Customer loyalty is the holy grail of every company, large and small. It’s what allows a business to grow and secure its future. But customer loyalty has become increasingly elusive in an age where your closest competitor is just a mouse click away. Much of the advice in this week’s CX Buzz focuses on how to prompt customer loyalty. The funny thing is, much of it is equally applicable to life’s other relationships: from giving people heightened positive experiences, to keeping your promises, to remembering birthdays. Read on for a plethora of best practices that will hopefully keep you and your customers in a happy long-term relationship.
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Successfully Shaping the Customer Experience [customerthink.com]
Author Daryl Travis compares the behavior of some companies to someone who struggles to get a date. They go to great lengths but then on the night of the actual date, they forget to shower, show up late or are in a bad mood.
Travis says that many companies similarly will spend millions to attract new customers, but then neglect the customer’s actual experience with the company.
He further points out that while there may be dozens, even hundreds of touch points with a customer, only a few are significant and actually contribute to forming the emotional bonds that generate customer loyalty and advocacy.
Psychologists have observed that what we remember is determined by the intensity of emotions created by an experience, not the overall experience. That’s why if you give customers intense, positive experiences, they will remember your company.
Customer Retention Is Also about Keeping Your Promises [business2community.com]
Your brand is essentially a promise, asserts the author of this article, Jeff Weinberger. He points out that keeping customers means keeping your promises.
As a consumer, he says, you know what it feels like to have a company break a promise. You are left with a sour taste and a desire to seek out competitors. Sometimes you switch, but even if you stay put, you are not a happy customer.
In your business, you are probably breaking promises to your customers far more often than you think (and certainly far more often than they are telling you). It is your job (and do not underestimate how challenging this is) to figure what you’re doing wrong.
Consistent And Predictable Experience Creates Customer Confidence [hyken.com]
Author Shep Hyken starts out this article by quoting comedian Woody Allen: “Eighty percent of life is just showing up.”
Mistakes like not following through, missing a deadline, showing up late and not calling back as promised are enough to destroy a customer’s confidence and loyalty. Conversely, just doing these basic things goes a long way.
Hyken argues that perhaps 80% of creating customer loyalty is just doing what you say you will do. In other words, meet the established expectation. If you say you’ll ship within 24 hours, do it.
By extension, the experience should match the customer’s expectations. For example, a customer’s expectations will be different for a roadside hotel versus a full-service luxury hotel like the Four Seasons. It doesn’t hurt to overdo oneself, but first meet the baseline.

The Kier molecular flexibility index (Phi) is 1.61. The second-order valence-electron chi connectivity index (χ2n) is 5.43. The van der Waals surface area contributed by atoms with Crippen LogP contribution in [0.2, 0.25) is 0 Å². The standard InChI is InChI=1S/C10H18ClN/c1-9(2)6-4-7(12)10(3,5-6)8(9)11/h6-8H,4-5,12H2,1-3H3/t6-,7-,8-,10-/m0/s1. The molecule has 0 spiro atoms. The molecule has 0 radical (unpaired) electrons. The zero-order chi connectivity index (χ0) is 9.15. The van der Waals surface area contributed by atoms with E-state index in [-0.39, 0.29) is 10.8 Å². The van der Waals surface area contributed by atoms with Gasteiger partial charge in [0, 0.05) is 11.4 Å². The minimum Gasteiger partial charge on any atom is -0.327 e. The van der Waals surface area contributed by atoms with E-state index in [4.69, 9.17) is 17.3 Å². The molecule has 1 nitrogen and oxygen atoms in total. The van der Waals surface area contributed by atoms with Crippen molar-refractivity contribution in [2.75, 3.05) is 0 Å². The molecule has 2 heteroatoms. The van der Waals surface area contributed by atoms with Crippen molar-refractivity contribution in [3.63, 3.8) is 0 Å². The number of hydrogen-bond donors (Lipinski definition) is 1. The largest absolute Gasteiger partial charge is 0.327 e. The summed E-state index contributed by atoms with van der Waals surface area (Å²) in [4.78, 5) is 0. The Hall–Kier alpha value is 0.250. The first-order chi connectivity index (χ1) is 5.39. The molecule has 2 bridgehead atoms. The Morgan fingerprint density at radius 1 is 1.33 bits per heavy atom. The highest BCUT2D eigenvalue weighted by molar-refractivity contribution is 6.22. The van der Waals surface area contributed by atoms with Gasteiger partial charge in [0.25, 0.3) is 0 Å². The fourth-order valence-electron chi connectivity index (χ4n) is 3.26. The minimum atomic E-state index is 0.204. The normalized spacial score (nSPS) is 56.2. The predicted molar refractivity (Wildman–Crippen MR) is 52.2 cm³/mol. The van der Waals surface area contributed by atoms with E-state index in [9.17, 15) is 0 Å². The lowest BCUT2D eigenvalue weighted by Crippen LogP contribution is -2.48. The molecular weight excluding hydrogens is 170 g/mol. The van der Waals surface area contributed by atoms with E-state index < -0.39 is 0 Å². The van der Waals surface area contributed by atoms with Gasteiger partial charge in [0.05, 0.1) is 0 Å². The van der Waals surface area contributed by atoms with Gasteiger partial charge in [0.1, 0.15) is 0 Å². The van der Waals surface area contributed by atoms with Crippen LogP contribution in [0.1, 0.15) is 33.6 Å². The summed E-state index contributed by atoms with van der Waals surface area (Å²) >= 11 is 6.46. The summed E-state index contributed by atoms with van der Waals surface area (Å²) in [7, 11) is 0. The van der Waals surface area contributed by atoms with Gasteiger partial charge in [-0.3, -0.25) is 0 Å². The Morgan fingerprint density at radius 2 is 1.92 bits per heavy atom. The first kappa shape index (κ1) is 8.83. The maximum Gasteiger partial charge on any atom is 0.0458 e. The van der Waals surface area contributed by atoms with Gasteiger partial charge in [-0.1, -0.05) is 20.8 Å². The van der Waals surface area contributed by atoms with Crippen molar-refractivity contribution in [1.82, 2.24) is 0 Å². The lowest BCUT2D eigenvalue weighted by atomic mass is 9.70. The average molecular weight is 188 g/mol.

Secrets of a Frustration-Free Customer Service Experience [forbes.com]
Are you driving your customers crazy with a clunky customer experience and antiquated approach to customer service? That’s the challenge author Micah Solomon throws out.
Solomon offers a paradigm for proactive customer experience that is high-touch without being creepy or too spammy.
For instance, notify passengers if flights have been delayed or gates changed, and if the worst happens (a cancellation) rebook them and alert them of the new arrangements, without any work on the passengers’ part.
Also, remind customers of something they ‘‘should’’ be keeping track of themselves, but that you, in your quest to become their irreplaceable vendor, are happy to put on your own shoulders. For example, you can remind them (before they ask), when their mortgage payments are due or when a medication needs to be refilled.
In addition, Solomon says, you need to find ways for them to easily reach a (fabulous) human being. Automation only goes so far. To truly make your company irreplaceable, offer your customers (if they want it) the human touch.
3 Super C’s of Customer Service That Create Loyal Customers [winthecustomer.com]
For companies, the “L” word is loyalty. Everyone wants it, but not everyone knows how to get it, at least not from customers.
Author, Flavio Martins, suggests that to get to the big L, you adopt his “3 C’s” mnemonic to make sure you are delivering exceptional customer service.
The first C is communication. By communication, the author means a two-way exchange, not just talking at customers.
The second C is connections, by which Martins means reaching out and touching someone at those special times of year: New Year’s, Christmas, birthdays, and Kwanza. Offer a 10% discount – a freebie if they order over a certain amount, or send a gift, he says. You will be surprised just how well this works with creating more sales.
The third C is celebrating the customer. Make your customer feel special. Even though the customer is not always right, they’re always the customer. And you cannot survive without them.
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